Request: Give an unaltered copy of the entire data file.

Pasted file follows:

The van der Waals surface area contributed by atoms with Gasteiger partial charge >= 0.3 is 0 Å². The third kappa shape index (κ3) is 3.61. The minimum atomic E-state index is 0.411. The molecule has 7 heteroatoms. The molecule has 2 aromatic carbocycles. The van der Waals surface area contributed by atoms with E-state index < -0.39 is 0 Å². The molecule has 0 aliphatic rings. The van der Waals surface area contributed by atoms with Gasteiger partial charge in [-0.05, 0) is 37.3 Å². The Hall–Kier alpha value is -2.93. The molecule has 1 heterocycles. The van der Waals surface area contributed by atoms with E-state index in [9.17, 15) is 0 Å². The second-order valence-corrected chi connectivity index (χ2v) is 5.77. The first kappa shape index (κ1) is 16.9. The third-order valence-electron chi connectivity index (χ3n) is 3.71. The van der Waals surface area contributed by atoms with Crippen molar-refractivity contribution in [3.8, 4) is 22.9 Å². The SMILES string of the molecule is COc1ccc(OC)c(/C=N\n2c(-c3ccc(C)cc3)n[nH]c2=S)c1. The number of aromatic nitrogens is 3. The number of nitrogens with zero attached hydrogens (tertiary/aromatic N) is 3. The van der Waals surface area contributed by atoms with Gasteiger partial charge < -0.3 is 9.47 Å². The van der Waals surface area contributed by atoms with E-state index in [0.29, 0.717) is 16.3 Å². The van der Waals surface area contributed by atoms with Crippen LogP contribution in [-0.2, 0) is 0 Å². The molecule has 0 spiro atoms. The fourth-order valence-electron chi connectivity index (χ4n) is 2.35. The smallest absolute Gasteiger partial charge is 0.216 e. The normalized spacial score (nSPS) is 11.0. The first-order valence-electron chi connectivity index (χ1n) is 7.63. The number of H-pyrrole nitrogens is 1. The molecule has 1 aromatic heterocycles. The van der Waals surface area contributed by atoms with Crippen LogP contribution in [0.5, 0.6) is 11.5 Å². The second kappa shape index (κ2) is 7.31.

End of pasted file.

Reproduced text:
The van der Waals surface area contributed by atoms with Gasteiger partial charge >= 0.3 is 0 Å². The third kappa shape index (κ3) is 3.61. The minimum atomic E-state index is 0.411. The molecule has 7 heteroatoms. The molecule has 2 aromatic carbocycles. The van der Waals surface area contributed by atoms with E-state index < -0.39 is 0 Å². The molecule has 0 aliphatic rings. The van der Waals surface area contributed by atoms with Gasteiger partial charge in [-0.05, 0) is 37.3 Å². The Hall–Kier alpha value is -2.93. The molecule has 1 heterocycles. The van der Waals surface area contributed by atoms with E-state index in [9.17, 15) is 0 Å². The second-order valence-corrected chi connectivity index (χ2v) is 5.77. The first kappa shape index (κ1) is 16.9. The third-order valence-electron chi connectivity index (χ3n) is 3.71. The van der Waals surface area contributed by atoms with Crippen molar-refractivity contribution in [3.8, 4) is 22.9 Å². The SMILES string of the molecule is COc1ccc(OC)c(/C=N\n2c(-c3ccc(C)cc3)n[nH]c2=S)c1. The number of aromatic nitrogens is 3. The number of nitrogens with zero attached hydrogens (tertiary/aromatic N) is 3. The van der Waals surface area contributed by atoms with Gasteiger partial charge < -0.3 is 9.47 Å². The van der Waals surface area contributed by atoms with E-state index in [0.29, 0.717) is 16.3 Å². The van der Waals surface area contributed by atoms with Crippen LogP contribution in [-0.2, 0) is 0 Å². The molecule has 0 spiro atoms. The fourth-order valence-electron chi connectivity index (χ4n) is 2.35. The smallest absolute Gasteiger partial charge is 0.216 e. The normalized spacial score (nSPS) is 11.0. The first-order valence-electron chi connectivity index (χ1n) is 7.63. The number of H-pyrrole nitrogens is 1. The molecule has 1 aromatic heterocycles. The van der Waals surface area contributed by atoms with Crippen LogP contribution in [0.5, 0.6) is 11.5 Å². The second kappa shape index (κ2) is 7.31.